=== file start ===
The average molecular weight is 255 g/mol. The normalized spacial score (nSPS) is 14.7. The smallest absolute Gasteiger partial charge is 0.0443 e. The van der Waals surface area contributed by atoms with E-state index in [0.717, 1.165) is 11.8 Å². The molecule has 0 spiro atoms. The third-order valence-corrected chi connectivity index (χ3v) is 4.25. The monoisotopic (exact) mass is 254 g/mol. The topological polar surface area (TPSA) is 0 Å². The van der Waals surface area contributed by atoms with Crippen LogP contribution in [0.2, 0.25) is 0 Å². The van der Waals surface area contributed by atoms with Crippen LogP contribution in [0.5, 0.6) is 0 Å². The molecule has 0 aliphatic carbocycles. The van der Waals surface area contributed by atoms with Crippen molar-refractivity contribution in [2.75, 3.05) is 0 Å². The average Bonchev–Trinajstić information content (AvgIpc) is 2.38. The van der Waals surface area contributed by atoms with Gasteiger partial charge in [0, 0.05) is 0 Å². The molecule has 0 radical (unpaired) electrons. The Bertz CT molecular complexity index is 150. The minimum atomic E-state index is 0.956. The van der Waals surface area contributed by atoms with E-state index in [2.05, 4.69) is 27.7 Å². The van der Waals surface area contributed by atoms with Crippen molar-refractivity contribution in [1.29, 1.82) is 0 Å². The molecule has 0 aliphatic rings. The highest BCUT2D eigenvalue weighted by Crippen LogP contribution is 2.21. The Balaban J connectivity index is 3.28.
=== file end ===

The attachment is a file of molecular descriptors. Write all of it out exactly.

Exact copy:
The average molecular weight is 255 g/mol. The normalized spacial score (nSPS) is 14.7. The smallest absolute Gasteiger partial charge is 0.0443 e. The van der Waals surface area contributed by atoms with E-state index in [0.717, 1.165) is 11.8 Å². The molecule has 0 spiro atoms. The third-order valence-corrected chi connectivity index (χ3v) is 4.25. The monoisotopic (exact) mass is 254 g/mol. The topological polar surface area (TPSA) is 0 Å². The van der Waals surface area contributed by atoms with Crippen LogP contribution in [0.2, 0.25) is 0 Å². The van der Waals surface area contributed by atoms with Crippen LogP contribution in [0.5, 0.6) is 0 Å². The molecule has 0 aliphatic carbocycles. The van der Waals surface area contributed by atoms with Crippen molar-refractivity contribution in [2.75, 3.05) is 0 Å². The average Bonchev–Trinajstić information content (AvgIpc) is 2.38. The van der Waals surface area contributed by atoms with Gasteiger partial charge in [0, 0.05) is 0 Å². The molecule has 0 radical (unpaired) electrons. The Bertz CT molecular complexity index is 150. The minimum atomic E-state index is 0.956. The van der Waals surface area contributed by atoms with E-state index in [2.05, 4.69) is 27.7 Å². The van der Waals surface area contributed by atoms with Crippen molar-refractivity contribution in [1.29, 1.82) is 0 Å². The molecule has 0 aliphatic rings. The highest BCUT2D eigenvalue weighted by Crippen LogP contribution is 2.21. The Balaban J connectivity index is 3.28.